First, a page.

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I cannot get my dictionaries to load and cannot figure out why. Here is my load function:

// Loads dictionary into memory, returning true if successful else false
bool load(const char *dictionary)
{
    // Opens dictionary and reads
    FILE* dict = fopen(dictionary, "r");
    {
        char newword[46];
        //Returns false if dictionary does not open
        if (!dict)
        {
            return false;
        }
        //Loops through the file as long as it doesn't reach EOF
        while((fscanf(dict, "%s", newword) != EOF))
        {
                //creates an int variable for the int returned from the hash function
                unsigned int x = hash(newword);
                //allocates memory for a new node n and checks to see if there is enough memory
                node *n = malloc(sizeof(node));
                if(n == NULL)
                {
                    return false;
                }
                //copies the current word into the word index of the n node struct
                strcpy (n->word, newword);
                {
                    return 0;
                }
                n->next = NULL;
                //inserting into hash table, new node into linked list
                if(x != N)
                {
                    table[x]->next = n;
                    n->next = NULL;
                    total++;
                }
                else
                {
                    n->next = table[x];
                    table[x]->next = n;
                }
                total++;
        }
    }
    return true;
    return total;
    fclose(dict);
}

I found someone with the same issue as me and similar code and they allocated memory for a new node if x != n (bucket number is non existent). So I attempted this in the code below just as he did it but it did not work although our code is pretty similar. I added the whole code just in case.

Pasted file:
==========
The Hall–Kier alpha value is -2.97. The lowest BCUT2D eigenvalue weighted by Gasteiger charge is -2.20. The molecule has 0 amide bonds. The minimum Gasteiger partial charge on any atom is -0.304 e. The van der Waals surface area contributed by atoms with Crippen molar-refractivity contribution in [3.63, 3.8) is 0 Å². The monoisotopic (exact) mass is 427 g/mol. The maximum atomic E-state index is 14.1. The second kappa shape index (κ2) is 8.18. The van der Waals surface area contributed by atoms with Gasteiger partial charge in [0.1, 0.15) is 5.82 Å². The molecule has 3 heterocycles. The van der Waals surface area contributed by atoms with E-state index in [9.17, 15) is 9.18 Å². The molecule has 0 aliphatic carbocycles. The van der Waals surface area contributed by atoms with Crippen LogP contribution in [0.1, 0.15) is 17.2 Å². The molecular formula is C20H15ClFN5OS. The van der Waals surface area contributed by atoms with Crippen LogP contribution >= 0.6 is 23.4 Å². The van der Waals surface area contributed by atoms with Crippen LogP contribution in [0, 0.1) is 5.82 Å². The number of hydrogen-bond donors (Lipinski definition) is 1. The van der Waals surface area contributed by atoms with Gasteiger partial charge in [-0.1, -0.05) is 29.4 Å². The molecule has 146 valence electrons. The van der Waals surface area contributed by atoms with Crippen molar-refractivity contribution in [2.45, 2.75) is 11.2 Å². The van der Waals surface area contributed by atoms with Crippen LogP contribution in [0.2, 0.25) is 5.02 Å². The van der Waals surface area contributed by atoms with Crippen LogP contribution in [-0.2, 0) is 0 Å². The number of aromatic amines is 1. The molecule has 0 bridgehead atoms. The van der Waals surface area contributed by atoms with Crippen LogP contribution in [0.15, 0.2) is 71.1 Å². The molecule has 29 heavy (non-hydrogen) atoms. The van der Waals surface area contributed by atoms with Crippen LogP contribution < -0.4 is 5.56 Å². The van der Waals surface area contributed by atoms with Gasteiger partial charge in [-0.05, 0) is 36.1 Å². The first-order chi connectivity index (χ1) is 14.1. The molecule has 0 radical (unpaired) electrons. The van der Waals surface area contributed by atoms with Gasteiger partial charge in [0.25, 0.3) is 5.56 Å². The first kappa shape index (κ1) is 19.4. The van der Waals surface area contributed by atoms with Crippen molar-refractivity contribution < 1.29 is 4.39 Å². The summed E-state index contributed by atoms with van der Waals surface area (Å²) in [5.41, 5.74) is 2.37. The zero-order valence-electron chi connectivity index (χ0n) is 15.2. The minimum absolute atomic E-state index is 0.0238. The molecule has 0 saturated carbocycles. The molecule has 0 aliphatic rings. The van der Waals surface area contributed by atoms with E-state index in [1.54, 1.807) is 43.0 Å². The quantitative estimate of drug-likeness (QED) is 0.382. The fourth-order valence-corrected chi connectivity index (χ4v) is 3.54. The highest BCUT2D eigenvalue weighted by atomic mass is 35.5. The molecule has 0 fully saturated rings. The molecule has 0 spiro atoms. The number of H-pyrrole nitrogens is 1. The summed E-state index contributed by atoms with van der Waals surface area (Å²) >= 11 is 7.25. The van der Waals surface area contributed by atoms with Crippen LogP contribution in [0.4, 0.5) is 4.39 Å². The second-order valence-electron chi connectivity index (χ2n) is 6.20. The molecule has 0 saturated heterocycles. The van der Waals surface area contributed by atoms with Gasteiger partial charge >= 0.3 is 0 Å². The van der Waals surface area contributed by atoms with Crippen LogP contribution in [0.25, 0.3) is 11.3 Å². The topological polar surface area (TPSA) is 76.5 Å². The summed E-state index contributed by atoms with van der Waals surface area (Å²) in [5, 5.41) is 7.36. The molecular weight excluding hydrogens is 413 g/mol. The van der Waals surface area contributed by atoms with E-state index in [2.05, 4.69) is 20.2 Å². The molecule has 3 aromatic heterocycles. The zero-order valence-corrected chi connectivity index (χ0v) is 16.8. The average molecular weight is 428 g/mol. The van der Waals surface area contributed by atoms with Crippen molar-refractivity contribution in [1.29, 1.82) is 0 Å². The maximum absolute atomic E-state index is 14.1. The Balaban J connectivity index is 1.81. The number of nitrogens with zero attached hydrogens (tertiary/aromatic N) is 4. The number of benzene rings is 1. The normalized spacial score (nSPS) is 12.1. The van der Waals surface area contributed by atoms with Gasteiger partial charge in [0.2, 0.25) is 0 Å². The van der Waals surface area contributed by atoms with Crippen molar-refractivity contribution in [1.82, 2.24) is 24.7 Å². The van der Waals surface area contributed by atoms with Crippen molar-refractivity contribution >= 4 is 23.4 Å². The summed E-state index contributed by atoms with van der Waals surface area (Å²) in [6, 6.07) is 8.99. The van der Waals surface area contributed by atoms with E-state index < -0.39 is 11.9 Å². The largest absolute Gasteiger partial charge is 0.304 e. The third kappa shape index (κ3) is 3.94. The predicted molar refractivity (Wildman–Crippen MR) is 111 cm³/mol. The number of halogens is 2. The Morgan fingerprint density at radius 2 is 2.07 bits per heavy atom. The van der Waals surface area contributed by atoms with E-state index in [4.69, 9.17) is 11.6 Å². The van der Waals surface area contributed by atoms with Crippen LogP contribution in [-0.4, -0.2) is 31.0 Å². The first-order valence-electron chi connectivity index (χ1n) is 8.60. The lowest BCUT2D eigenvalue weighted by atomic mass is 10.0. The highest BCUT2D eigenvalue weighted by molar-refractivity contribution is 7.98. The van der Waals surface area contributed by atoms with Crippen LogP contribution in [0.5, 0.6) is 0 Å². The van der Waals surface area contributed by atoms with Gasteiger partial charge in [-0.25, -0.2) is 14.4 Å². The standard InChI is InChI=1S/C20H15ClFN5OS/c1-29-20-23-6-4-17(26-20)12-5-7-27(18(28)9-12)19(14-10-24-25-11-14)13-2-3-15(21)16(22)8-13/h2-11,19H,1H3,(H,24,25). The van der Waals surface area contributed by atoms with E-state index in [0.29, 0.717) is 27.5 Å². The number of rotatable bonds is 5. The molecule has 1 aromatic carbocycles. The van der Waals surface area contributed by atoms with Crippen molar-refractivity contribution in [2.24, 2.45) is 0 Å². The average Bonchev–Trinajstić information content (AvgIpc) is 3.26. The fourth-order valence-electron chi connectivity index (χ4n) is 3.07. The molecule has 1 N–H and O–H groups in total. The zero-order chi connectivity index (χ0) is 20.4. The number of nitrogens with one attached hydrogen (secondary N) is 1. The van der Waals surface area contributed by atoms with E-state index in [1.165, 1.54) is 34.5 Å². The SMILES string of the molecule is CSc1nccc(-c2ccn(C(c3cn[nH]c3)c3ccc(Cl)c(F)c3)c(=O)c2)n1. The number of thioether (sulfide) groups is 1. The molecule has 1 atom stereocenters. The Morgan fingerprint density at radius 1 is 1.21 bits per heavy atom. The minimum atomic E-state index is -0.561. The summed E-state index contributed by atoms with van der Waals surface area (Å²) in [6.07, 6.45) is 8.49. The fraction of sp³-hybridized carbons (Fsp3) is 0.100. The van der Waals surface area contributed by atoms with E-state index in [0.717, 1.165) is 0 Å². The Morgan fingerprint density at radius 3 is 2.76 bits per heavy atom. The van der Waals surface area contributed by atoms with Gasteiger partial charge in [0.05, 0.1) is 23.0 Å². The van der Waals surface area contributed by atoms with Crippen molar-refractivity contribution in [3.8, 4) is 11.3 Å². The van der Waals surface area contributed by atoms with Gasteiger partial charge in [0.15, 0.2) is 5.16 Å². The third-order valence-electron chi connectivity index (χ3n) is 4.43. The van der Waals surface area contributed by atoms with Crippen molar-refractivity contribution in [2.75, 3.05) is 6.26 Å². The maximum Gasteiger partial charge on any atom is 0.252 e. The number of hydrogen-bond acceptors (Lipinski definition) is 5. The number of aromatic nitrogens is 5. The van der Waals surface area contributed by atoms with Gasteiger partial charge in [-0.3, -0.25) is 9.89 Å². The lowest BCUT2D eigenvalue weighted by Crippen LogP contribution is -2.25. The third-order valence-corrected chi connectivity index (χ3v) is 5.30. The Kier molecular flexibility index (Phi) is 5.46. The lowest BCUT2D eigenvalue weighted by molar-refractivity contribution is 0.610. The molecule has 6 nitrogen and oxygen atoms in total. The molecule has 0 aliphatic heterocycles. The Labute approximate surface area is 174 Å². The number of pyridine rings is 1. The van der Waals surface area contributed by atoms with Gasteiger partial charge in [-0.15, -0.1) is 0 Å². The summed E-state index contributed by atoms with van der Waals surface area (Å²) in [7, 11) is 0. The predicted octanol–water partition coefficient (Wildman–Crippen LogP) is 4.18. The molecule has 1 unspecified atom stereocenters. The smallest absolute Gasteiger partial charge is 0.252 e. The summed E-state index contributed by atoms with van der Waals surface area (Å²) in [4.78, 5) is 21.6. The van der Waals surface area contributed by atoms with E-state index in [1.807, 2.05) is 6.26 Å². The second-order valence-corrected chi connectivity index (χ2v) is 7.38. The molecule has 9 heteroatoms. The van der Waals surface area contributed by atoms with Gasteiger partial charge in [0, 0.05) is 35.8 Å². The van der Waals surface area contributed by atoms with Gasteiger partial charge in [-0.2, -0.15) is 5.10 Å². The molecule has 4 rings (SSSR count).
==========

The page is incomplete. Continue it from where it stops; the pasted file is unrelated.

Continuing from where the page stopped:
// Implements a dictionary's functionality
#include <stdio.h>
#include <stdbool.h>
#include <ctype.h>
#include <strings.h>
#include <string.h>
#include <stdlib.h>

#include "dictionary.h"

// Represents a node in a hash table
typedef struct node
{
    char word[LENGTH + 1];
    struct node *next;
}
node;

// Number of buckets in hash table
const unsigned int N = 676;

//Initializes t outside the functions to be accessible in all functions
int total = 0;

// Hash table
node *table[N];

// Returns true if word is in dictionary else false
bool check(const char *word)
{
    // TODO
    unsigned int y = hash(word);
    node *cursor = table[y];
    int match;

    //
    while(cursor != NULL)
    {
        char *word2 = cursor->word;
        //
        match = strcasecmp(word,word2);
        if(match == 0)
        {
            return true;
        }
        else
        {
            cursor = cursor->next;
            word++;
        }
    }
    return false;
}

//hash function sourced and adapted from https://twpower.github.io/160-hash-table-implementation-in-cpp-en
// Hashes word to a number
unsigned int hash(const char *word)
{
    //creates a hash seed value of 401 then loops through the words until NUL
    int hash = 401;
    while (*word != '\0')
    {
        //shifts hash 4bits left (multiplies by 16)
        //takes the int value of the char and converts it to uppercase